Ukraine’s heroic defense of its sovereignty against the full-scale Russian invasion has inspired the world. But the costs are steep—thousands of Ukrainians have died and Kyiv runs an estimated $5-7 billion monthly deficit to defend the country. According to the World Bank, Ukraine’s economy may contract by 45 percent in 2022; President Zelenskyy has said economic losses from Russia’s war are at least $600 billion. Kyiv will need substantial financial assistance to sustain its defenses, stabilize its economy, and eventually rebuild the country.  Ensuring that Vladimir Putin fails in Ukraine—so that the West does not have to face his aggressive designs against the United States and its NATO allies in eastern Europe—makes these questions very important to US policymakers.   

How can the West best support Ukraine’s economy right now? What might Ukraine’s economy look like after the war? 

H. E. Serhiy Marchenko, Minister of Finance of Ukraine, joins Josh Lipsky, senior director of the Atlantic Council’s GeoEconomics Center, for a one-on-one discussion on how to sustain and rebuild Ukraine’s economy. Nataliya Katser-Buchkovska, co-founder of the Ukrainian Sustainable Fund, offers introductory remarks.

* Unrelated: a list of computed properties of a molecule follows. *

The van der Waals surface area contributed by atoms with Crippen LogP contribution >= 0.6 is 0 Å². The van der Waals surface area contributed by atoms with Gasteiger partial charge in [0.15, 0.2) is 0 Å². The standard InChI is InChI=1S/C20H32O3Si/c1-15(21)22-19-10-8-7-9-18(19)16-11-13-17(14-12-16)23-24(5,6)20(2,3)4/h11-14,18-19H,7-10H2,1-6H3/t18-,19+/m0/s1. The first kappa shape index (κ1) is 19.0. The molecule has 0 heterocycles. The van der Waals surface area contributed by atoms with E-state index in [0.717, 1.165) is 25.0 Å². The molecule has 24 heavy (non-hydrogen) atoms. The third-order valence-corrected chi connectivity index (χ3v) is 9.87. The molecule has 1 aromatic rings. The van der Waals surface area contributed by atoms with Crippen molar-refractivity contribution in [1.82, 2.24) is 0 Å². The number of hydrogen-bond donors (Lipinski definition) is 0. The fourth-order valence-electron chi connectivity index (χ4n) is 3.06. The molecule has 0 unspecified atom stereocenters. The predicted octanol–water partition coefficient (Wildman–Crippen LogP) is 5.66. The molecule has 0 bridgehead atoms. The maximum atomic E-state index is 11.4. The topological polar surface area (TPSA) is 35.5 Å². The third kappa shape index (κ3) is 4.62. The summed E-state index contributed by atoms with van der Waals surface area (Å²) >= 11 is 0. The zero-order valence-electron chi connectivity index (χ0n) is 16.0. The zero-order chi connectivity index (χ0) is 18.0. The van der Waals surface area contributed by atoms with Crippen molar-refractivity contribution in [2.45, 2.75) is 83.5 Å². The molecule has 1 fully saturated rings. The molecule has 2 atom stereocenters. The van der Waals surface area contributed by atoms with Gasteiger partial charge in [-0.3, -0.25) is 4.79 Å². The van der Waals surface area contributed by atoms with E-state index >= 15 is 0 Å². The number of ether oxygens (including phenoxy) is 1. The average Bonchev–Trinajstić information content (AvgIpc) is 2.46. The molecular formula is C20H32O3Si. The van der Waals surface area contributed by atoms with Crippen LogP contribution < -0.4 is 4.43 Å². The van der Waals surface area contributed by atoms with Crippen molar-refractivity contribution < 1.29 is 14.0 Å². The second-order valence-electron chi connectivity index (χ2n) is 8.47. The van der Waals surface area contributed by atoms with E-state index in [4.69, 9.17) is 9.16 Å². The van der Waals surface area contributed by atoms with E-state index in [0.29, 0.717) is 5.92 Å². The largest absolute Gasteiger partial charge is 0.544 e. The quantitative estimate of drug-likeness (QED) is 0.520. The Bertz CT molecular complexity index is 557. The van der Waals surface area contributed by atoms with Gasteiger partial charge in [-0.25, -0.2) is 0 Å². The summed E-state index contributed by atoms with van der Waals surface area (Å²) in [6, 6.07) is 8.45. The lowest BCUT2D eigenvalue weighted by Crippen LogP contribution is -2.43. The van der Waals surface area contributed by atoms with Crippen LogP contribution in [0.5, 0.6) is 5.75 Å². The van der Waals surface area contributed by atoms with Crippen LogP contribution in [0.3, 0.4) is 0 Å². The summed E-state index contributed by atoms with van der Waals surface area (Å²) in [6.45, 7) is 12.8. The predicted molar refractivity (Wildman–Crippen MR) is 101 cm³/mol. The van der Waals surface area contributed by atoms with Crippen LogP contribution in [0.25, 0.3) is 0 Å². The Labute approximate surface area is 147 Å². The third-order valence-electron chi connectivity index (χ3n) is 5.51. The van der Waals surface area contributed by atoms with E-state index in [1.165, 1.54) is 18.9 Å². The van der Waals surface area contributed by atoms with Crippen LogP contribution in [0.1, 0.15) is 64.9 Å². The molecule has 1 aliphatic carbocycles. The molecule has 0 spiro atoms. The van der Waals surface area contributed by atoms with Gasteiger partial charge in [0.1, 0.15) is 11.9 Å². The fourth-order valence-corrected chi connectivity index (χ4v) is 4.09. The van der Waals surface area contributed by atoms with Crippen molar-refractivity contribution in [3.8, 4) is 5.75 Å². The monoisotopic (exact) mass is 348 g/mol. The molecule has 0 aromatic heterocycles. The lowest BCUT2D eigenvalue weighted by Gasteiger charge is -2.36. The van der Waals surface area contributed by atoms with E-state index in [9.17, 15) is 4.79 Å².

Minister Serhiy Marchenko
Minister of Finance

In conversation with

Josh Lipsky
Senior Director, GeoEconomics Center
Atlantic Council

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At the intersection of economics, finance, and foreign policy, the GeoEconomics Center is a translation hub with the goal of helping shape a better global economic future.

The Eurasia Center’s mission is to enhance transatlantic cooperation in promoting stability, democratic values and prosperity in Eurasia, from Eastern Europe and Turkey in the West to the Caucasus, Russia and Central Asia in the East.